Tag Archives: it’s

WHO’S vs. WHOSE (with a little IT’S vs. ITS thrown in)

When I am asked what is the most prevalent mistake I see, I don’t have to stop and think about it: without doubt, it is ITS vs. IT’S. If you can’t substitute IT IS or IT HAS, you want the possessive ITS (as in “The kitten took its first steps today”).

You should apply the same test to WHOSE and WHO’S: if you can’t substitute WHO IS or WHO HAS, you need the possessive WHOSE.

Test yourself:

1.     Papa Bear roared, “WHOSE/WHO’S been sitting in my chair?”

2.     Priority seating will be given to those WHO’S/WHOSE applications were received first.

3.     I would like to know WHOSE/WHO’S read a good book recently.

4.     My Aunt Irene is a person WHO’S/WHOSE advice I value.

5.     ITS/IT’S been humid on the East Coast recently.

6.     The Yorkshire terrier yanked IT’S/ITS leash out of IT’S/ITS owner’s hand and ran to the neighbors’ house.

 

How did you do? Was this difficult for you? In each sentence, the correct answer is the second option.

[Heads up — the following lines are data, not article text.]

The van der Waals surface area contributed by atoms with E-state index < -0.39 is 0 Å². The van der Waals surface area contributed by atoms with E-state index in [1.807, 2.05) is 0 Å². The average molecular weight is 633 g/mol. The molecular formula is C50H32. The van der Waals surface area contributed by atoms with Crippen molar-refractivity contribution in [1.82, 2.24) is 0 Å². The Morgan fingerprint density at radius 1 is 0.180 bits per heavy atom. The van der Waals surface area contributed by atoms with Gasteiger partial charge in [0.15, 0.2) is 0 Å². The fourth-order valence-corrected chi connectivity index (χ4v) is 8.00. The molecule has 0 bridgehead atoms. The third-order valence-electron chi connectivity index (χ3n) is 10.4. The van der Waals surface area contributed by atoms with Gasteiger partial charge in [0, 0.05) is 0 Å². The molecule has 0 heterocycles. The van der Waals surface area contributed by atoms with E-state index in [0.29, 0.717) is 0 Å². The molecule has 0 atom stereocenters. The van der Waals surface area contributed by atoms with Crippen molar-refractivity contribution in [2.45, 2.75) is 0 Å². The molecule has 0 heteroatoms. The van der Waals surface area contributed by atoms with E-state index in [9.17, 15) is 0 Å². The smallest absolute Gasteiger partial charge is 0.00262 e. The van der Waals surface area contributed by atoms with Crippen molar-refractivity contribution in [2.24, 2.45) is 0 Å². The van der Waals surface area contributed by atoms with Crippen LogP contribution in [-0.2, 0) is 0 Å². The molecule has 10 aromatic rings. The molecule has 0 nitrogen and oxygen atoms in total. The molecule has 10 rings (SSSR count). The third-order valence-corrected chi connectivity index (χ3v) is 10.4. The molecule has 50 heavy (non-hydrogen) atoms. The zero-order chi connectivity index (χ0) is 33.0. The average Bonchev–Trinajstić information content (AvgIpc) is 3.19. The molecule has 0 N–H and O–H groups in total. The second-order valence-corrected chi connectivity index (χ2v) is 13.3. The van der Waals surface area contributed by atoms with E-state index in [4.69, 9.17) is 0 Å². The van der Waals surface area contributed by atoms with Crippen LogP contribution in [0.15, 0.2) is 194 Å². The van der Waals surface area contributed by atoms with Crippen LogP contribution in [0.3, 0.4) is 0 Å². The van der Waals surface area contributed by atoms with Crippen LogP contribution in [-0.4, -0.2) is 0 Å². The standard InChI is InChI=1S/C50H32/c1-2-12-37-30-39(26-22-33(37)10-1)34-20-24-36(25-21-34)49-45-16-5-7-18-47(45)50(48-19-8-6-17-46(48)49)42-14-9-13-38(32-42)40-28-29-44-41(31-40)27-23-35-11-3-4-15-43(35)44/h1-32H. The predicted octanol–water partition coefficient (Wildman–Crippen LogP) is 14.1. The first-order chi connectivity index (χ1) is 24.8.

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Its Frustrating!

Last night my husband and I went to a lovely concert, a tenor singing Shubert’s “Winterreisse” (“Winter Journey”) a series of beautiful and sad songs accompanied by a piano.  The program seemed so fitting for a cold night.  The songs were written and sung in German, but on the wall above the singer an English translation was projected.

Being the grammatically compulsive person I am, I had to bring myself back to the music and try to ignore the fact that every time the word “its” was needed, “it’s” was written.

If it doesn’t mean “it is” or “it has,” you want “its,” the possessive form:

“It’s been cold and snowy in the East.”  <——It has

“It’s cold even here in Los Angeles.”  <——-It is

“The tree dropped its leaves.”  <——-Possessive.  The leaves belong to the tree.

People get confused because in English possessive nouns do take apostrophes.  But possessive pronouns never do:

Hers, his, ours, theirs, yours—hold the apostrophes!

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